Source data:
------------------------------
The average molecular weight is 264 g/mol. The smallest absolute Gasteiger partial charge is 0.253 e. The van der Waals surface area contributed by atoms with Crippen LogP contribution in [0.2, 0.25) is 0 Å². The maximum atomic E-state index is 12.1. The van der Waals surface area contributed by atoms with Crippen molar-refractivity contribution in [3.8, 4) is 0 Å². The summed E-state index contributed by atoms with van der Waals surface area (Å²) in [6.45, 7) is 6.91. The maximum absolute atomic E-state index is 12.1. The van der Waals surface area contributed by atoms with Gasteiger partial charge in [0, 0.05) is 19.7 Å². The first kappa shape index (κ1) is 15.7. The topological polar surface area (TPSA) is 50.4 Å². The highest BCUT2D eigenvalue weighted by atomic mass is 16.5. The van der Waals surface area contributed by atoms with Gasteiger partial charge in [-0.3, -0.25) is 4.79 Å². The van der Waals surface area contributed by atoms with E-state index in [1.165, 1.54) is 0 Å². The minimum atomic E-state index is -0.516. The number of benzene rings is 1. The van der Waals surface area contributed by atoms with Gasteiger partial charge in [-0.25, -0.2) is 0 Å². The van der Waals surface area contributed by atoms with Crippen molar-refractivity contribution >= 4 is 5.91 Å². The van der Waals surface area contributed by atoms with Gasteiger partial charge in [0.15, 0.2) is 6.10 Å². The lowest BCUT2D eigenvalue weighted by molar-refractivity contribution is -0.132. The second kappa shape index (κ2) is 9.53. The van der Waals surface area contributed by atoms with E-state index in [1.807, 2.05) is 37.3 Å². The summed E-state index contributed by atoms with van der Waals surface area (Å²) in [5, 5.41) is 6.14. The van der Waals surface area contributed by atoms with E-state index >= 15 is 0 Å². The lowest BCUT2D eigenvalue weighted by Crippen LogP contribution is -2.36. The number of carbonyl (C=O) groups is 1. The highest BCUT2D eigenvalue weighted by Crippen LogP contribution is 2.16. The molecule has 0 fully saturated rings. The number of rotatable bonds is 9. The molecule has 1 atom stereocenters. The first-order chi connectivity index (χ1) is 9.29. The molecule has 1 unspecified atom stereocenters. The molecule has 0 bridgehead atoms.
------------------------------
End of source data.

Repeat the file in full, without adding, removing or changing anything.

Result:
The average molecular weight is 264 g/mol. The smallest absolute Gasteiger partial charge is 0.253 e. The van der Waals surface area contributed by atoms with Crippen LogP contribution in [0.2, 0.25) is 0 Å². The maximum atomic E-state index is 12.1. The van der Waals surface area contributed by atoms with Crippen molar-refractivity contribution in [3.8, 4) is 0 Å². The summed E-state index contributed by atoms with van der Waals surface area (Å²) in [6.45, 7) is 6.91. The maximum absolute atomic E-state index is 12.1. The van der Waals surface area contributed by atoms with Gasteiger partial charge in [0, 0.05) is 19.7 Å². The first kappa shape index (κ1) is 15.7. The topological polar surface area (TPSA) is 50.4 Å². The highest BCUT2D eigenvalue weighted by atomic mass is 16.5. The van der Waals surface area contributed by atoms with Gasteiger partial charge in [-0.3, -0.25) is 4.79 Å². The van der Waals surface area contributed by atoms with E-state index in [1.165, 1.54) is 0 Å². The minimum atomic E-state index is -0.516. The number of benzene rings is 1. The van der Waals surface area contributed by atoms with Gasteiger partial charge in [-0.25, -0.2) is 0 Å². The van der Waals surface area contributed by atoms with Crippen molar-refractivity contribution >= 4 is 5.91 Å². The van der Waals surface area contributed by atoms with Gasteiger partial charge in [0.15, 0.2) is 6.10 Å². The lowest BCUT2D eigenvalue weighted by molar-refractivity contribution is -0.132. The second kappa shape index (κ2) is 9.53. The van der Waals surface area contributed by atoms with E-state index in [1.807, 2.05) is 37.3 Å². The summed E-state index contributed by atoms with van der Waals surface area (Å²) in [5, 5.41) is 6.14. The van der Waals surface area contributed by atoms with E-state index >= 15 is 0 Å². The lowest BCUT2D eigenvalue weighted by Crippen LogP contribution is -2.36. The number of carbonyl (C=O) groups is 1. The highest BCUT2D eigenvalue weighted by Crippen LogP contribution is 2.16. The molecule has 0 fully saturated rings. The number of rotatable bonds is 9. The molecule has 1 atom stereocenters. The first-order chi connectivity index (χ1) is 9.29. The molecule has 1 unspecified atom stereocenters. The molecule has 0 bridgehead atoms.